In my 20 years in the industry I’ve been asked thousands of questions about Advanced Motorcycle Training. Our
aim with the information here is to provide the most popular questions and the answers at a glance. There is
no particular order to follow.
Observing is a mostly passive process seeing what you do and offering helpful suggestions for you to take on board. Training is much more pro-active and is the art
of instilling best practice by a combination of theory, demonstration, emulation and practice in controlled circumstances. Coaching is also a proactive process with feedback and building on the skills gained from
proper training to a level of competency. Proper training and coaching are a short cut to skills, best practice and good habits.
Advice is always something that people seem happy to give freely and it is very different to coaching or
training with a professional. Free advice is nearly always worth what you pay for it, but can lead to disastrous consequences
if you fail to understand the context and theory behind the advice.
We all like to think that we are capable riders and maybe we are. But, advanced motorcycle training
so much about how good you are now or how good anyone else is, it’s about developing your competence and skills to the highest level possible.
There is published industry knowledge showing that most riders think they are better than the average
rider. We can’t all be right. in fact, our own survey of riders showed that 85% of riders think that
don’t need any further training but they all know a rider that does. Interesting don’t you think?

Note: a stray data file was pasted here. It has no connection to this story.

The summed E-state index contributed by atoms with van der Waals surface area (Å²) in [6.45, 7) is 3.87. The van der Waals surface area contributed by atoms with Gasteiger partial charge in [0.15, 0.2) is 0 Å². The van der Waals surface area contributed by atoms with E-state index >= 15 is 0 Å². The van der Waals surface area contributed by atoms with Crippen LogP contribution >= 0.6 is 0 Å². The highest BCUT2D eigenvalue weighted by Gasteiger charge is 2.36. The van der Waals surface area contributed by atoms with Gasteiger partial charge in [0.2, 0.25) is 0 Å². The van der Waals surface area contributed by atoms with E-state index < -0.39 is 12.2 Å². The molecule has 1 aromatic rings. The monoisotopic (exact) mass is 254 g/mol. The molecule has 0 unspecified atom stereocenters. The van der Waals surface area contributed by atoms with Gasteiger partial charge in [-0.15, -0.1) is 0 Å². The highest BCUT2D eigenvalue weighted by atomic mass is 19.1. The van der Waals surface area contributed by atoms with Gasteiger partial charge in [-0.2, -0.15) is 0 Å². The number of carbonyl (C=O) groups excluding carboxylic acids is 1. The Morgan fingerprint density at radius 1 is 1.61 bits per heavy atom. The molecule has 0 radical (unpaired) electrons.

At the risk of sounding like I’m bragging, but you did ask….I have industry specific qualifications that
take time to develop the necessary skills to pass. Not only that, they are independent to any
may have with motorcycling organisations.
I got top marks for my riding and teaching in all categories of the Post-Test training test held by the
Driver and Vehicle Standards Agency. I hold an Edexcel BTEC teaching award for advanced motorcycle
RoSPA Advanced Instructor’s Diploma in which I gained 98% for my riding test and 93% for my coaching.
equivalent to Distinction standard.
I can only think that this is a general term meant to be encouraging rather than a fact. The reality is
that poor advanced motorcycle training is worse than having none. In my experience as an Expert Witness,
all cases, a significant contributory factor to the situation was either a lack of, or poor training
the ‘instructor’ or the rider.
That depends on how you value the price or the cost. The lessons are very reasonably priced and on a
professional level as with many other professional services. Training with us will reduce your risks and
cost may be much less than you might ultimately pay.
Absolutely. Our Get-Cornering module is exactly designed to help riders negotiate bends safely and with confidence. It is
important to note that cornering skills on road are different to those required on the track. Our course is road focused.
That’s a really interesting point you make. I can’t comment on your mates’ riding but I can say that a
number of riders who have been on our courses already ride quickly enough but think that they don’t.
Well that depends on whether your mates are qualified to tell you what you’re doing wrong? My suggestion
would be to come along for our riding assessment and we can point you in the right direction with your
No it’s not right and counter steering is recognised across the whole motorcycle world as the way to
extract more turn from a motorcycle. There’s a new gimmicky phrase in the UK industry called ‘positive
steering’ which from my experience has done nothing except have a negative effect on the person trying to
understand what it means!